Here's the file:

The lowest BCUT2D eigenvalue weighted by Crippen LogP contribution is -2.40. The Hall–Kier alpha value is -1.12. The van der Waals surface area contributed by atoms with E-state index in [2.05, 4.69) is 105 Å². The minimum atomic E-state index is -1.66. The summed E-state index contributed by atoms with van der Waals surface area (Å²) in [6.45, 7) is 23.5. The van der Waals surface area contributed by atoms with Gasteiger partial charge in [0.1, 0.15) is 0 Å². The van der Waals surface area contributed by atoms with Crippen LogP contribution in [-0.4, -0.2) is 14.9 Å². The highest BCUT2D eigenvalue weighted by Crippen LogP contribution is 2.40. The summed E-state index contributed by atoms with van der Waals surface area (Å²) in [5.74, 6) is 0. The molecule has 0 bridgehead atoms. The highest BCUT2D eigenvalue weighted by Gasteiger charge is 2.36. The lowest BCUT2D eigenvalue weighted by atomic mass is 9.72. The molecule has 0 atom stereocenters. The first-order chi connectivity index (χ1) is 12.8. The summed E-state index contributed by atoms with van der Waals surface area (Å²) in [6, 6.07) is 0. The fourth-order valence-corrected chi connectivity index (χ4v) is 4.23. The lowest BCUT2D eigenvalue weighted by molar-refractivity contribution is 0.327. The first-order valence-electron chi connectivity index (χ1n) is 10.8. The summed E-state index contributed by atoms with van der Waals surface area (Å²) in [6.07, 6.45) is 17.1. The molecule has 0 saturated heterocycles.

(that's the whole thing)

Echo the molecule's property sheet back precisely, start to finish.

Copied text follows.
The lowest BCUT2D eigenvalue weighted by Crippen LogP contribution is -2.40. The Hall–Kier alpha value is -1.12. The van der Waals surface area contributed by atoms with E-state index in [2.05, 4.69) is 105 Å². The minimum atomic E-state index is -1.66. The summed E-state index contributed by atoms with van der Waals surface area (Å²) in [6.45, 7) is 23.5. The van der Waals surface area contributed by atoms with Gasteiger partial charge in [0.1, 0.15) is 0 Å². The van der Waals surface area contributed by atoms with Crippen LogP contribution in [-0.4, -0.2) is 14.9 Å². The highest BCUT2D eigenvalue weighted by Crippen LogP contribution is 2.40. The summed E-state index contributed by atoms with van der Waals surface area (Å²) in [5.74, 6) is 0. The molecule has 0 bridgehead atoms. The highest BCUT2D eigenvalue weighted by Gasteiger charge is 2.36. The lowest BCUT2D eigenvalue weighted by atomic mass is 9.72. The molecule has 0 atom stereocenters. The first-order chi connectivity index (χ1) is 12.8. The summed E-state index contributed by atoms with van der Waals surface area (Å²) in [6, 6.07) is 0. The fourth-order valence-corrected chi connectivity index (χ4v) is 4.23. The lowest BCUT2D eigenvalue weighted by molar-refractivity contribution is 0.327. The first-order valence-electron chi connectivity index (χ1n) is 10.8. The summed E-state index contributed by atoms with van der Waals surface area (Å²) in [6.07, 6.45) is 17.1. The molecule has 0 saturated heterocycles.